Does Stock Return Predictability Imply Improved Asset Allocation and Performance? Evidence from the U.S. Stock Market (1954–2002)
AbstractThis paper provides evidence on the economic significance of the predictability in U.S. stock returns using a real-time asset allocation framework. We examine the performance of a Bayesian investor who relies on conditioning information (dividend yield, T-bill yield, default spread, and term spread) to forecast future returns and contrast it with that of an otherwise identical investor who believes in i.i.d. returns. We find that the relative performance of the information-based strategy is unstable over time, being noticeably poor during 1989–2002. In marked contrast, the strategy performs significantly better when it relies on a model-based approach based on the CAPM.
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Bibliographic InfoArticle provided by University of Chicago Press in its journal Journal of Business.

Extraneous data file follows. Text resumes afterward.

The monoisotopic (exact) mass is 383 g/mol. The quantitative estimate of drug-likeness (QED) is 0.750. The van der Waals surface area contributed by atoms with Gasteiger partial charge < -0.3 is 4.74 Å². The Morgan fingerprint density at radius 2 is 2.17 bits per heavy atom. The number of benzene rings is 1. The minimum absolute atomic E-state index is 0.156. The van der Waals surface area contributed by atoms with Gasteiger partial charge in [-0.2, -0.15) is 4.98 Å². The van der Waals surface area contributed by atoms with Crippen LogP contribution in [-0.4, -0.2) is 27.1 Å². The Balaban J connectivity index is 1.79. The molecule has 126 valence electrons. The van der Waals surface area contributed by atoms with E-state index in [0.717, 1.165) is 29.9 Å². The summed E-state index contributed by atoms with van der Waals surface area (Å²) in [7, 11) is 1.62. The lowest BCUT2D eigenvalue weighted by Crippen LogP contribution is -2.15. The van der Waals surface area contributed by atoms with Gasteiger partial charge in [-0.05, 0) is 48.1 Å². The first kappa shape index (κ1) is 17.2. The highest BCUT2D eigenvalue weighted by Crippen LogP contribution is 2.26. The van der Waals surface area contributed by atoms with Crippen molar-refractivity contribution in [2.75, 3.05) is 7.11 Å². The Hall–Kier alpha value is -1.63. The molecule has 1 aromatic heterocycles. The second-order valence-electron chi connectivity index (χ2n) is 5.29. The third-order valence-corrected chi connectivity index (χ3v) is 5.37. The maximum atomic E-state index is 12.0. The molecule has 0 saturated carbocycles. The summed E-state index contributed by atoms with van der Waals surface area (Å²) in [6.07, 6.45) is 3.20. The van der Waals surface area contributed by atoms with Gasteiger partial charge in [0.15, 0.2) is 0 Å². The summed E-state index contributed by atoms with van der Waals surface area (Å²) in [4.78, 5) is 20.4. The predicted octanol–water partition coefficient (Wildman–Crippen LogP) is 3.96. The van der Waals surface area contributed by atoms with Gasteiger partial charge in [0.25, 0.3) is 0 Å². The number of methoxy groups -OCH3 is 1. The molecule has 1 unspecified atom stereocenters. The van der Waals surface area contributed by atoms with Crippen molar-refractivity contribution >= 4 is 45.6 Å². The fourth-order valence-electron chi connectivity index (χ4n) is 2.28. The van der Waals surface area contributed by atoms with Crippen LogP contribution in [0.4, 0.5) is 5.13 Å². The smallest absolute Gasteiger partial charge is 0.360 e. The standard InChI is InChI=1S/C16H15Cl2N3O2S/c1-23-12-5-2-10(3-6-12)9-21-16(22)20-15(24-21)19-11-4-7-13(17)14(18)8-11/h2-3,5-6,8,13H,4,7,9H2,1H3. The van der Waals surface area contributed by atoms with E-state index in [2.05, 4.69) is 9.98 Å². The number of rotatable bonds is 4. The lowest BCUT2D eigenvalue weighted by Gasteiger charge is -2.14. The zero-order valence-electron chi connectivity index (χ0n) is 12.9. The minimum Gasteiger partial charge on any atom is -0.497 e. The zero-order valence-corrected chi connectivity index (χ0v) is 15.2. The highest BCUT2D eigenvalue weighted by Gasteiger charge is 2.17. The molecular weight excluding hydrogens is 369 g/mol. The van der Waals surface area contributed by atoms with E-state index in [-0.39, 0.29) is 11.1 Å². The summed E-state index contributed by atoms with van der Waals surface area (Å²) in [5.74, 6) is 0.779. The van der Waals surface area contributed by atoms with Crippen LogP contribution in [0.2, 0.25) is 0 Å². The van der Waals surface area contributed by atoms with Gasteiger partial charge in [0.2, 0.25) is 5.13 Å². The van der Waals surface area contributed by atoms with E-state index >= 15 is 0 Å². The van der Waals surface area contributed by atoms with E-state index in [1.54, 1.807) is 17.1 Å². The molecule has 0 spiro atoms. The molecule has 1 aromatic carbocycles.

Volume (Year): 79 (2006)
Issue (Month): 5 (September)
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Web page: http://www.journals.uchicago.edu/JB/
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- Yufeng Han, 2010. "On the Economic Value of Return Predictability," Annals of Economics and Finance, Society for AEF, vol. 11(1), pages 1-33, May.
- Shanken, Jay & Tamayo, Ane, 2012. "Payout yield, risk, and mispricing: A Bayesian analysis," Journal of Financial Economics, Elsevier, vol. 105(1), pages 131-152.
- Barras, Laurent, 2007. "International conditional asset allocation under specification uncertainty," Journal of Empirical Finance, Elsevier, vol. 14(4), pages 443-464, September.
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